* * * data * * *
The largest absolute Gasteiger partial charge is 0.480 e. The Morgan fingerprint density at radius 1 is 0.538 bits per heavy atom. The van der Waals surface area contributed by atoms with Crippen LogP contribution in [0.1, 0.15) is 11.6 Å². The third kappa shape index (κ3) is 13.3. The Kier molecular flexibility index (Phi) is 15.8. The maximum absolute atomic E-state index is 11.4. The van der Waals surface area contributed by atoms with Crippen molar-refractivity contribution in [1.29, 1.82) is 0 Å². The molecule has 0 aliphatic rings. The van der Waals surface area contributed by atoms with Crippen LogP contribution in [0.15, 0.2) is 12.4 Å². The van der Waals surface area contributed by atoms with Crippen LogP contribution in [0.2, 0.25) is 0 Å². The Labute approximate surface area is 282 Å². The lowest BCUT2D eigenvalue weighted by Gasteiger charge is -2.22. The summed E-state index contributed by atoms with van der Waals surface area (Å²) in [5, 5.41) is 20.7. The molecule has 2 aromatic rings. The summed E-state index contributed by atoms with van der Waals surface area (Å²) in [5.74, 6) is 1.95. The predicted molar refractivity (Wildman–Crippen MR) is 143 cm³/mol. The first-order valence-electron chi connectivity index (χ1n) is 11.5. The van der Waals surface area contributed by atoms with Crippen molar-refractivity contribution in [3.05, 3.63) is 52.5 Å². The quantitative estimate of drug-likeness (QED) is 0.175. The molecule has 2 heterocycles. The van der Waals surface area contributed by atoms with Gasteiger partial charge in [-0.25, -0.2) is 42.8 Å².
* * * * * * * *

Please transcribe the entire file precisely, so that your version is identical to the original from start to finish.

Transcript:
The largest absolute Gasteiger partial charge is 0.480 e. The Morgan fingerprint density at radius 1 is 0.538 bits per heavy atom. The van der Waals surface area contributed by atoms with Crippen LogP contribution in [0.1, 0.15) is 11.6 Å². The third kappa shape index (κ3) is 13.3. The Kier molecular flexibility index (Phi) is 15.8. The maximum absolute atomic E-state index is 11.4. The van der Waals surface area contributed by atoms with Crippen molar-refractivity contribution in [1.29, 1.82) is 0 Å². The molecule has 0 aliphatic rings. The van der Waals surface area contributed by atoms with Crippen LogP contribution in [0.15, 0.2) is 12.4 Å². The van der Waals surface area contributed by atoms with Crippen LogP contribution in [0.2, 0.25) is 0 Å². The Labute approximate surface area is 282 Å². The lowest BCUT2D eigenvalue weighted by Gasteiger charge is -2.22. The summed E-state index contributed by atoms with van der Waals surface area (Å²) in [5, 5.41) is 20.7. The molecule has 2 aromatic rings. The summed E-state index contributed by atoms with van der Waals surface area (Å²) in [5.74, 6) is 1.95. The predicted molar refractivity (Wildman–Crippen MR) is 143 cm³/mol. The first-order valence-electron chi connectivity index (χ1n) is 11.5. The van der Waals surface area contributed by atoms with Crippen molar-refractivity contribution in [3.05, 3.63) is 52.5 Å². The quantitative estimate of drug-likeness (QED) is 0.175. The molecule has 2 heterocycles. The van der Waals surface area contributed by atoms with Gasteiger partial charge in [-0.25, -0.2) is 42.8 Å².